The potability of water describes its safeness for consumption. If water is impotable, it contains some level of debris or bacteria that is harmful to human health. Clean water isn’t easy to come by, and there are massive operations in every county across the nation working hard to ensure the long-term cleanliness and drinkability of our water supply.
But exactly what is water monitoring and why is it important?
Water Monitoring: A Definition
Water monitoring is the practice of collecting water samples and assessing their potability. Bodies of water can contain many of our most feared contaminants, like trash and disease. That’s why specialists must test and treat water consistently before pumping it out to the masses for consumption.
Where Does Monitoring Happen?
Water monitoring is a project that occurs in localized facilities near water sources. Federal agencies, the EPA among them, keep tabs on the cleanliness of bodies of water across the nation, from lakes to streams to rivers.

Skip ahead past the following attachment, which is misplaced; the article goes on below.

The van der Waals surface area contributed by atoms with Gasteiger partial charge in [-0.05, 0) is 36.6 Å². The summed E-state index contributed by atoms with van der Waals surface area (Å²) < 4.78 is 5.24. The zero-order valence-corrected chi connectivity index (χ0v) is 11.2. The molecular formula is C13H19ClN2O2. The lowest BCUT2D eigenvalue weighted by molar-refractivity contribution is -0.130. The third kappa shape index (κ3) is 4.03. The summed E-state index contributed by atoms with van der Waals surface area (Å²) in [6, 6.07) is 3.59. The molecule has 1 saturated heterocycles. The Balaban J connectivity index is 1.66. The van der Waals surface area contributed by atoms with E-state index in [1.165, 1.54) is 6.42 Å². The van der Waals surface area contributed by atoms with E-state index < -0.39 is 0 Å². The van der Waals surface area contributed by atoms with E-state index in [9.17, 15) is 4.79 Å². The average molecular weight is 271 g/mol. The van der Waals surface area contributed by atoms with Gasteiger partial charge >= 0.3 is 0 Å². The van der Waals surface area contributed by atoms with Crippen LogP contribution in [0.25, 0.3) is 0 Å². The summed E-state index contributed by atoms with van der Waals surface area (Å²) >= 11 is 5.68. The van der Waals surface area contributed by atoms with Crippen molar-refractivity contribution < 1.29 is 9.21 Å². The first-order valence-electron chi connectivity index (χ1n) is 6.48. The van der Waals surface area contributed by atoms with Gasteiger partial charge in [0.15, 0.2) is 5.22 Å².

Water quality monitoring systems utilize industrial networking to synchronize analyses across multiple locations and laboratories. On a smaller scale, individual water treatment facilities utilize the industrial internet of things to collate information and render conclusions about natural resources in their vicinity.
Why Is This So Important?
If you’ve followed the news over the past decade or so, you likely heard about the water crisis in Flint, Michigan. Local governmental decisions over water supply changes due to budgetary issues caused lead to enter the drinking water, infecting the population with Legionnaire’s disease, a form of pneumonia.
Though investigative journalism and swift institutional action course-corrected this domestic crisis, this isn’t the case in other places around the world. Many developing nations lack the resources to supply their people with consistently clean water, making WASH—water, sanitation, and hygiene—projects some of the most important ongoing humanitarian and developmental initiatives.
Water monitoring is vital to our day-to-day existence because it ensures a clean water supply for all. Without proper treatment, microbes, trash, and debris would cloud our water, rendering it unsafe to drink. The next time you wonder, “What is water monitoring and why is it important?” remember the tragic examples of Flint, MI, and other places worldwide where clean water is scarce.